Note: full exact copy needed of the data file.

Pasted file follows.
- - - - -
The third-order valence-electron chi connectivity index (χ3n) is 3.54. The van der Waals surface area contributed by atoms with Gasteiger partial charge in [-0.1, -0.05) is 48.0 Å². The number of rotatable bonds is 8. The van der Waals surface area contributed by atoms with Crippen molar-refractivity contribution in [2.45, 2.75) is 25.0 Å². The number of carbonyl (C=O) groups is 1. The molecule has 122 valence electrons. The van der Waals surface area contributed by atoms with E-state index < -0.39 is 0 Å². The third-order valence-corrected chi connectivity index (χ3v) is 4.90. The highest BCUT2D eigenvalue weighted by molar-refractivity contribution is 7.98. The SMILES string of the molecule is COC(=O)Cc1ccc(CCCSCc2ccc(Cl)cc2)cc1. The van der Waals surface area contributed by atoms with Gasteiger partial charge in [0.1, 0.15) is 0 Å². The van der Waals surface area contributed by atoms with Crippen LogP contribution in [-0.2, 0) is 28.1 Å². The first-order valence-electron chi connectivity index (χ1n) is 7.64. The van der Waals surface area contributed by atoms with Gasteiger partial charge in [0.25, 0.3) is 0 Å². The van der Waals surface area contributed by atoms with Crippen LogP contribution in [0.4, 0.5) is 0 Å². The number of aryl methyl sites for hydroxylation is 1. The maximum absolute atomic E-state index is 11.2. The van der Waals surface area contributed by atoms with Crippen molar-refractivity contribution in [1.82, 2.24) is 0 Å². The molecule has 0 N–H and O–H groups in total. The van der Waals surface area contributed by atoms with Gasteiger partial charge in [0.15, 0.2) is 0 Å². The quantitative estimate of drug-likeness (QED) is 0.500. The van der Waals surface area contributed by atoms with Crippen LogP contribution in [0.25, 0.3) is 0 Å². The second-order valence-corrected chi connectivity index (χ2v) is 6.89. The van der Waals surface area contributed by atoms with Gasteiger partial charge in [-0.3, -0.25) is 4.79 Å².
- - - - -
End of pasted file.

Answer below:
The third-order valence-electron chi connectivity index (χ3n) is 3.54. The van der Waals surface area contributed by atoms with Gasteiger partial charge in [-0.1, -0.05) is 48.0 Å². The number of rotatable bonds is 8. The van der Waals surface area contributed by atoms with Crippen molar-refractivity contribution in [2.45, 2.75) is 25.0 Å². The number of carbonyl (C=O) groups is 1. The molecule has 122 valence electrons. The van der Waals surface area contributed by atoms with E-state index < -0.39 is 0 Å². The third-order valence-corrected chi connectivity index (χ3v) is 4.90. The highest BCUT2D eigenvalue weighted by molar-refractivity contribution is 7.98. The SMILES string of the molecule is COC(=O)Cc1ccc(CCCSCc2ccc(Cl)cc2)cc1. The van der Waals surface area contributed by atoms with Gasteiger partial charge in [0.1, 0.15) is 0 Å². The van der Waals surface area contributed by atoms with Crippen LogP contribution in [-0.2, 0) is 28.1 Å². The first-order valence-electron chi connectivity index (χ1n) is 7.64. The van der Waals surface area contributed by atoms with Gasteiger partial charge in [0.25, 0.3) is 0 Å². The van der Waals surface area contributed by atoms with Crippen LogP contribution in [0.4, 0.5) is 0 Å². The number of aryl methyl sites for hydroxylation is 1. The maximum absolute atomic E-state index is 11.2. The van der Waals surface area contributed by atoms with Crippen molar-refractivity contribution in [1.82, 2.24) is 0 Å². The molecule has 0 N–H and O–H groups in total. The van der Waals surface area contributed by atoms with Gasteiger partial charge in [0.15, 0.2) is 0 Å². The quantitative estimate of drug-likeness (QED) is 0.500. The van der Waals surface area contributed by atoms with Crippen LogP contribution in [0.25, 0.3) is 0 Å². The second-order valence-corrected chi connectivity index (χ2v) is 6.89. The van der Waals surface area contributed by atoms with Gasteiger partial charge in [-0.3, -0.25) is 4.79 Å².